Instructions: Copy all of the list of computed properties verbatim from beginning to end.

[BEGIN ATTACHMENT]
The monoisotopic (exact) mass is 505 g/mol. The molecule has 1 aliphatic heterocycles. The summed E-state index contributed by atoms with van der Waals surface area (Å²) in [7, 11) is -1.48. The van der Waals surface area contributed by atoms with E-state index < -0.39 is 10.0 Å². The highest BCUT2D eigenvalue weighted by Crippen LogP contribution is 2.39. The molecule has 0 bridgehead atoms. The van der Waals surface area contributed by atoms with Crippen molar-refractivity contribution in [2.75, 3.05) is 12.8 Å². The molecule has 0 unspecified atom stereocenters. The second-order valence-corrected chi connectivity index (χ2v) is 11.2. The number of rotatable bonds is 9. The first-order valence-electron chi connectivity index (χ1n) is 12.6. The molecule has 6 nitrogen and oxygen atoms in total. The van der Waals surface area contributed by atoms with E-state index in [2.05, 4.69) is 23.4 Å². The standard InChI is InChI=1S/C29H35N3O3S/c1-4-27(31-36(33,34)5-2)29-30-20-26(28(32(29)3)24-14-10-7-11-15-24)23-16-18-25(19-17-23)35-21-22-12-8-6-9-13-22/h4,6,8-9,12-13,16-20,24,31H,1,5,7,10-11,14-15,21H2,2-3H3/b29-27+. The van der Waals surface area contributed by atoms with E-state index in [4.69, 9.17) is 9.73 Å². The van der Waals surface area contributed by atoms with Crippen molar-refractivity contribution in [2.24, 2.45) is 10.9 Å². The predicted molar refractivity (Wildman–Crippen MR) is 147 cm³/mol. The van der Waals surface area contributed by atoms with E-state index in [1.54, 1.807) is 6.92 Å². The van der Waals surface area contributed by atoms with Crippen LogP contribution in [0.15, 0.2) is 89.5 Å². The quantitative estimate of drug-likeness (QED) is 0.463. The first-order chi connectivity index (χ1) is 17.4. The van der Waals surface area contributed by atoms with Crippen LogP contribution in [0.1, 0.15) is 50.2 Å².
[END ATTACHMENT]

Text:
The monoisotopic (exact) mass is 505 g/mol. The molecule has 1 aliphatic heterocycles. The summed E-state index contributed by atoms with van der Waals surface area (Å²) in [7, 11) is -1.48. The van der Waals surface area contributed by atoms with E-state index < -0.39 is 10.0 Å². The highest BCUT2D eigenvalue weighted by Crippen LogP contribution is 2.39. The molecule has 0 bridgehead atoms. The van der Waals surface area contributed by atoms with Crippen molar-refractivity contribution in [2.75, 3.05) is 12.8 Å². The molecule has 0 unspecified atom stereocenters. The second-order valence-corrected chi connectivity index (χ2v) is 11.2. The number of rotatable bonds is 9. The first-order valence-electron chi connectivity index (χ1n) is 12.6. The molecule has 6 nitrogen and oxygen atoms in total. The van der Waals surface area contributed by atoms with E-state index in [2.05, 4.69) is 23.4 Å². The standard InChI is InChI=1S/C29H35N3O3S/c1-4-27(31-36(33,34)5-2)29-30-20-26(28(32(29)3)24-14-10-7-11-15-24)23-16-18-25(19-17-23)35-21-22-12-8-6-9-13-22/h4,6,8-9,12-13,16-20,24,31H,1,5,7,10-11,14-15,21H2,2-3H3/b29-27+. The van der Waals surface area contributed by atoms with E-state index in [4.69, 9.17) is 9.73 Å². The van der Waals surface area contributed by atoms with Crippen molar-refractivity contribution in [2.24, 2.45) is 10.9 Å². The predicted molar refractivity (Wildman–Crippen MR) is 147 cm³/mol. The van der Waals surface area contributed by atoms with E-state index in [1.54, 1.807) is 6.92 Å². The van der Waals surface area contributed by atoms with Crippen LogP contribution in [0.15, 0.2) is 89.5 Å². The quantitative estimate of drug-likeness (QED) is 0.463. The first-order chi connectivity index (χ1) is 17.4. The van der Waals surface area contributed by atoms with Crippen LogP contribution in [0.1, 0.15) is 50.2 Å².